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I would not say that judicial notice is a terribly important doctrine. Instead, I would say that it is more of a convenient doctrine. If there were no such doctrine, American legal proceedings would not be all that different. Therefore, it is not a very important doctrine.
Under the doctrine of judicial notice, a judge can essentially allow a fact of some sort to be used as evidence without requiring expert testimony to establish that fact. As this link tells us,
A judicially noticed fact must be one not subject to reasonable dispute in that it is either (1) generally known within the territorial jurisdiction of the trial court or (2) capable of accurate and ready determination by resort to sources whose accuracy cannot reasonably be questioned.
In other words, this has to be something that everyone knows or that can be proven very easily and beyond any reasonable question.
This is not a very important doctrine because, were it not for this doctrine, the facts at issue could still easily be proven. For example, let us say that for some reason it was important to establish that McDonald’s sells hamburgers that are not flame-broiled. If judicial notice were not allowed, it would be easy enough to get the manager of a McDonald’s to testify as to how their hamburgers are made. This means that the doctrine of judicial notice is not really all that important.
The doctrine is, however, convenient. It allows a fact to be established without (in this case) wasting a McDonald’s manager’s time by making them come and testify. It can make trials shorter and less tedious. Therefore, it is a convenient doctrine, but not a very important one.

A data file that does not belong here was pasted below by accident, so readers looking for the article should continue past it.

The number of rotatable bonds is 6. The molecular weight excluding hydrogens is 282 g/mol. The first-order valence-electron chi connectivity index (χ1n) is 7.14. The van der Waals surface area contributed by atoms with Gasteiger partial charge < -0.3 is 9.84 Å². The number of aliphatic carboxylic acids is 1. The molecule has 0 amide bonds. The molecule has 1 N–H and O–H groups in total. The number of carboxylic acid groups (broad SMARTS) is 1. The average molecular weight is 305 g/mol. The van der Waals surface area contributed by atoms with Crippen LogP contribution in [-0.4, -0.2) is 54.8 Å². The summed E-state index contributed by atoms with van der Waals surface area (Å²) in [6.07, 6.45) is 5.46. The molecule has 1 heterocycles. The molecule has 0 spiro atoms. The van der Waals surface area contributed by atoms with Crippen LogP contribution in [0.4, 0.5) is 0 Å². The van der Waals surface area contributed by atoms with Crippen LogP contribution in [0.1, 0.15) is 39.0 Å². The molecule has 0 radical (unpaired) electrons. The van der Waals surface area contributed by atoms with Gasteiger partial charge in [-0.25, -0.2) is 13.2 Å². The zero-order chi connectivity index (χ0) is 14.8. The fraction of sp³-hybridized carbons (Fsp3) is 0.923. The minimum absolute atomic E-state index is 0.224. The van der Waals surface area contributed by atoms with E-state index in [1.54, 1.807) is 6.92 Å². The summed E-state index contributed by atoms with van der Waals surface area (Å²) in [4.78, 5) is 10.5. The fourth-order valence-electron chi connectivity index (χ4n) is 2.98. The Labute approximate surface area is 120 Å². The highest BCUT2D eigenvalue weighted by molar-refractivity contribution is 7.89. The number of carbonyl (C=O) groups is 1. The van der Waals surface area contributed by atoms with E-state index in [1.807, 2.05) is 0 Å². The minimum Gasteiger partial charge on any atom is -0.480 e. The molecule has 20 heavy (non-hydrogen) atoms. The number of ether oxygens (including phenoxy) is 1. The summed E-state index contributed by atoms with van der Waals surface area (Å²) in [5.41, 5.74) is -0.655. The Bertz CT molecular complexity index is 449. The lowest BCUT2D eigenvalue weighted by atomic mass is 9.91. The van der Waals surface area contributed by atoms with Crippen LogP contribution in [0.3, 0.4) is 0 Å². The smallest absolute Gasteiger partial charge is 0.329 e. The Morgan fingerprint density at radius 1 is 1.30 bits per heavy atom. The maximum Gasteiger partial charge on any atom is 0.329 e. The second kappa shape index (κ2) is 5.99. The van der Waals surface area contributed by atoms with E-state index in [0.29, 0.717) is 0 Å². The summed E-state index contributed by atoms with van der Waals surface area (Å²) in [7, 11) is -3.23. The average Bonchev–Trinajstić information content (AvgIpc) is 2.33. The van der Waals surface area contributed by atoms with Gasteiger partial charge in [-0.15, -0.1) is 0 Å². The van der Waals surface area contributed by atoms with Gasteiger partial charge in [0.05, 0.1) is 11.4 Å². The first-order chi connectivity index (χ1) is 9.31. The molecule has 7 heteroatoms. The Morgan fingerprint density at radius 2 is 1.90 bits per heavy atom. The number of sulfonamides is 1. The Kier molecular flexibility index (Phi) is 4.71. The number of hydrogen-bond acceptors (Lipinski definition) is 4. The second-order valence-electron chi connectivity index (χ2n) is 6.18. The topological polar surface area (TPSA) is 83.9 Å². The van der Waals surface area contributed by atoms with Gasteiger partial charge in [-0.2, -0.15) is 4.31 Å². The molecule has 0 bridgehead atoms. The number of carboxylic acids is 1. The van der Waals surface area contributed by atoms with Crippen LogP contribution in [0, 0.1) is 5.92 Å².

While I think pohnpei397's definition and explanation of judicial notice are spot on, I feel it's important to point out that when it comes to court cases, convenience is importance. It is no small thing that a court does not have to worry about obtaining evidence or authority for every single piece of information. Judicial notice greatly impacts the amount of time spent in court. When we talk about facts submitted in court, that means every fact. "The most common judicially noticed facts include the location of streets, buildings, and geographic areas; periods of time; business customs; historical events; and federal, state, and INTERNATIONAL LAW." Imagine if during a court case, a man had to prove a street really existed where he said a street existed, or the year 1989 actually happened. Think about how many extra materials would need to be presented in court, along with all the extra people who would need to be brought in as voices of authority, were it not for the doctrine of judicial notice. It is a convenient doctrine, and convenience in court cases saves time and money, which is very important.
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